One of the most frequently asked boating questions I get — and perhaps the least understood by bass anglers — is about jackplates. Most bass boats in today’s world are designed to utilize a jackplate of some kind.
These tools are mounted between the transom and outboard to allow the propeller to turn in less turbulent water and allow adjustments in engine height for peak performance.
Jackplates come in manually adjustable or hydraulic setups and in various setback lengths. When installed properly and to the specifications of the boat on which they are installed, they can deliver better performance and valuable benefits.
You can get a manual plate for around $500 while a hydraulic cost around $1,200, depending upon the size and manufacturer. There aren’t many companies making hydraulic plates, but at Phoenix Boats we sell mostly the T-H Marine Atlas, which is popular among high-performance bass boaters.
Is the price difference for a hydraulic jackplate worth it? I think most anglers who have one will tell you that it is.
When you set up a bass boat’s engine height for maximum performance, the height difference is sometimes only about an inch or two, depending upon your weight load.
But when you have full livewells, a big boy partner, a lot of gear and a full tank of gas, you can tune your performance on the fly and achieve top end speed with the hydraulic version.
That doesn’t mean higher is always better. You may see some boats running down the lake throwing a high rooster tail which may seem cool. However, it really means the boater has the engine too high. A good rule of thumb is your rooster tail shouldn’t be any taller than the motor.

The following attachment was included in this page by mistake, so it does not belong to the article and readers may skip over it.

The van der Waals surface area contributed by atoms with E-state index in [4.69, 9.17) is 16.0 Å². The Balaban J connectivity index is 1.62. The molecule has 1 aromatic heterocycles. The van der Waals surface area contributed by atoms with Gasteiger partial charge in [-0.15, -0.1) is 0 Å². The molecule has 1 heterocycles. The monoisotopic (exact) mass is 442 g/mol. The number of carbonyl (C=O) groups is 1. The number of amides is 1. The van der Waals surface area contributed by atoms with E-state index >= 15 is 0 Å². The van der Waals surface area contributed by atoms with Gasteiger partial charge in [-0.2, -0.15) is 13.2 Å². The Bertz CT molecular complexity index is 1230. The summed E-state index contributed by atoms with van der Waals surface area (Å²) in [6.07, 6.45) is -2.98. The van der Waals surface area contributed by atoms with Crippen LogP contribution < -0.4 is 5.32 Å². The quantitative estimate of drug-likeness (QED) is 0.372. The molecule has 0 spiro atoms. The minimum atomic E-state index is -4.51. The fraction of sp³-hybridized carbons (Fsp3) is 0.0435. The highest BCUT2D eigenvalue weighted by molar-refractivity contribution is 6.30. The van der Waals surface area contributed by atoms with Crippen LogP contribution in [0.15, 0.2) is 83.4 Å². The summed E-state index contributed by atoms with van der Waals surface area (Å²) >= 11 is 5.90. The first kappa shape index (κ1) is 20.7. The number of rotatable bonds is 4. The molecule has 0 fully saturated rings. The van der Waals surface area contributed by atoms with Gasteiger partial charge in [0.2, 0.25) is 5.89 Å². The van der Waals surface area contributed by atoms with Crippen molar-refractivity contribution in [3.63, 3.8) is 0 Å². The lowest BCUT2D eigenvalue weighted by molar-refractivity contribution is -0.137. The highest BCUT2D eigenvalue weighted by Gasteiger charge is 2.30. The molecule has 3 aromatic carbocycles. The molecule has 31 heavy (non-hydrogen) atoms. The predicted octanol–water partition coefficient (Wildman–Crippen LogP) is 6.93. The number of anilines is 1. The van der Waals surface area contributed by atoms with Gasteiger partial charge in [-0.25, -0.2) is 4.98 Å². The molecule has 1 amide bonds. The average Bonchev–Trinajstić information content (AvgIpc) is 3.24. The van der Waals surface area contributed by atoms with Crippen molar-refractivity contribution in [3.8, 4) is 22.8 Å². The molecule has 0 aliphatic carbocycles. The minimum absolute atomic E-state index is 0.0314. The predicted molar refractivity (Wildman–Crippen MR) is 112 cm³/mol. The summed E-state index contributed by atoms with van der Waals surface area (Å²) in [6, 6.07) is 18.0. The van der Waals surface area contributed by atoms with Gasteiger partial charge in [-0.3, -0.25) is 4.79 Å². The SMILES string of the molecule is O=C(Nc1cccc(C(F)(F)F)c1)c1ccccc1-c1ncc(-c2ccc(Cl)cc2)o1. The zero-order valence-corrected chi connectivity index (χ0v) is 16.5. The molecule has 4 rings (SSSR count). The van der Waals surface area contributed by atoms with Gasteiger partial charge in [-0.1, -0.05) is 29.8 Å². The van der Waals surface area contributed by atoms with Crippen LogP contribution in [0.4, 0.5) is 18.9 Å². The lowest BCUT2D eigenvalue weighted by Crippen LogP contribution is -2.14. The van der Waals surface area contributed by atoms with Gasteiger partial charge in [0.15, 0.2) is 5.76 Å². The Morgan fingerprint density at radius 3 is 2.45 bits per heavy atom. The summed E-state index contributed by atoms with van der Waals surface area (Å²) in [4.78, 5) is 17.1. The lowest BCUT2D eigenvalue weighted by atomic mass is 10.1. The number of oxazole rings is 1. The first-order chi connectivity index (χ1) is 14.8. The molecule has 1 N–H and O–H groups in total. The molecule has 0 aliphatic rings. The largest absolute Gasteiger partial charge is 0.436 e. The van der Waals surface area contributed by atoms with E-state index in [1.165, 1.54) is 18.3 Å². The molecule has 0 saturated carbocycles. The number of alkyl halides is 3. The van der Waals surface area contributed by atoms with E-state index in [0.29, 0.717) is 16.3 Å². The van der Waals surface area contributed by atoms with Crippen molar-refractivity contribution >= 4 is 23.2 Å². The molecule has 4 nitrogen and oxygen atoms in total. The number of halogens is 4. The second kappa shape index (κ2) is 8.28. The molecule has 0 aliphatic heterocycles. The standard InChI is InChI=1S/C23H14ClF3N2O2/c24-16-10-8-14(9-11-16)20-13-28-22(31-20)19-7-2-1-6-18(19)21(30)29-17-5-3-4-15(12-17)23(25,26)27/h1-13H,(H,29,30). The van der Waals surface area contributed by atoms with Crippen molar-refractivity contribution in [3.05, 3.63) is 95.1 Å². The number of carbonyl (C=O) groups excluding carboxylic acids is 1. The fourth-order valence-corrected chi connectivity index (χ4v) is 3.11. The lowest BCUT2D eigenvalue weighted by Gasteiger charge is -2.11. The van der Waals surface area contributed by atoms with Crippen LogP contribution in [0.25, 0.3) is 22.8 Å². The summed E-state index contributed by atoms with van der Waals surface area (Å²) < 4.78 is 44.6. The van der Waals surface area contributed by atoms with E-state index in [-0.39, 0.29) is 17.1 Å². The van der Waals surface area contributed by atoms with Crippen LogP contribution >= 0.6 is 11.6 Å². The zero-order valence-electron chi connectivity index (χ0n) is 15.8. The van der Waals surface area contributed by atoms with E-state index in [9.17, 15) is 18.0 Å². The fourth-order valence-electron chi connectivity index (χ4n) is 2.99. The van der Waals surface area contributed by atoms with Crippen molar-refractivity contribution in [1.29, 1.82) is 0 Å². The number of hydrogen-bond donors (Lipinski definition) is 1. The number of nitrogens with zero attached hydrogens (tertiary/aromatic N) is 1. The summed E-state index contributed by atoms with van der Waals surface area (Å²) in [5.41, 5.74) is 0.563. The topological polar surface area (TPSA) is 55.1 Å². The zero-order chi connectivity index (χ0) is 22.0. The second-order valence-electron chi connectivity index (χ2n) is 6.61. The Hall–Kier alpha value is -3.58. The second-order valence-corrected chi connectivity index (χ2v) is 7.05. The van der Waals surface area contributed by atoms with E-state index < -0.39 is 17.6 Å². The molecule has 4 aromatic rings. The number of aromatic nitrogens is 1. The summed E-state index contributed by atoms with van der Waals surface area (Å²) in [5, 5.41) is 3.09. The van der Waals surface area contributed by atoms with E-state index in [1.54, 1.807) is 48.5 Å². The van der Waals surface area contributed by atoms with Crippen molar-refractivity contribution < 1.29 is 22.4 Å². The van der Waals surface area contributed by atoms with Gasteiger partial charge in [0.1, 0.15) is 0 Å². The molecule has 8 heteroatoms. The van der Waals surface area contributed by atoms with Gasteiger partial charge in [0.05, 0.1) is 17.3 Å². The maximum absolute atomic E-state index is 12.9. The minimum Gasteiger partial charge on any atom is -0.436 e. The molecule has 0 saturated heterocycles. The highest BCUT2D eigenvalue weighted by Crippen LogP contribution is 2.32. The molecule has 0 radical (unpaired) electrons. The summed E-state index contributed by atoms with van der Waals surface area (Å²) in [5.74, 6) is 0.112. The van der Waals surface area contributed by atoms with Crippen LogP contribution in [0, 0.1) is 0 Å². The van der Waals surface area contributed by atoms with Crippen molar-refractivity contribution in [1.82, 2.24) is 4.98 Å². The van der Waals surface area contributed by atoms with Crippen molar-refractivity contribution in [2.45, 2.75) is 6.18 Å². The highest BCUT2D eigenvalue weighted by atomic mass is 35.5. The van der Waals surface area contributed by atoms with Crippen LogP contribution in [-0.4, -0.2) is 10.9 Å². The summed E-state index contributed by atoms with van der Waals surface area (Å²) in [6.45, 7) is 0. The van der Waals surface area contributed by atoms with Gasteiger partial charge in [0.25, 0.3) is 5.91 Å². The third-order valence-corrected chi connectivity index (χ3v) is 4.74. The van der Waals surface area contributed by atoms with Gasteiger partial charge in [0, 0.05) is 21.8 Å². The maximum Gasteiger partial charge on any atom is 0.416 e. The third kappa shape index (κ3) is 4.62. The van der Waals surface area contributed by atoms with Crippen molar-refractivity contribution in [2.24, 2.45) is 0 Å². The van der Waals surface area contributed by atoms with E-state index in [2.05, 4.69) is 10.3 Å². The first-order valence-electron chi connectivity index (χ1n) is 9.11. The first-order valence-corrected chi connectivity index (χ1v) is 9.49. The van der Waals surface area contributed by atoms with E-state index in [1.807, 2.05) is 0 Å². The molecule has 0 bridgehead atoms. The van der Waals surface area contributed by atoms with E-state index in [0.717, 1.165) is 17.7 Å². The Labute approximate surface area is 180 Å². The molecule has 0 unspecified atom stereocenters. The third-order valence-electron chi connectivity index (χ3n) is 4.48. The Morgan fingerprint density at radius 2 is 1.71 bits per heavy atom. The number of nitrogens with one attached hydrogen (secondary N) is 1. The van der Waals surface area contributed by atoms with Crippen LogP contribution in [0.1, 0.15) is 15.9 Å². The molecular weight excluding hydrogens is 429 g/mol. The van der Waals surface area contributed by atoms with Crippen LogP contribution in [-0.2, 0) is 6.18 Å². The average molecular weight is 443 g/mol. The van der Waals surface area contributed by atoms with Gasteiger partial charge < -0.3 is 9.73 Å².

Conversely, if you have no rooster tail then you need to raise the motor a little. All of this will become a second nature that you will develop through feel of the boat as you get used to it.
But speed isn’t the only benefit of a hydraulic plate. You can idle through skinny water a little quicker and more safely with the engine raised, and you also can take off and get on plane easier in shallow water.
When I was leading the St. John’s River Elite in spring, I was fishing extremely shallow backwater. Without a hydraulic jackplate, it would have taken me 30 minutes to idle out. Because I had one, I had an additional and very important 30 minutes to fish. I could go in and out on plane by raising the motor with the lever on my steering column and still get on plane in the shallow water.
The hydraulic plate also can be beneficial when negotiating big water, allowing your prop to get more bite and you to make quick adjustments as you need them.
Smaller boats and some older models may not need the jackplate. For others, the addition of a hydraulic version can be a beneficial add-on for bass boaters looking to improve their performance under many situations they encounter on the water.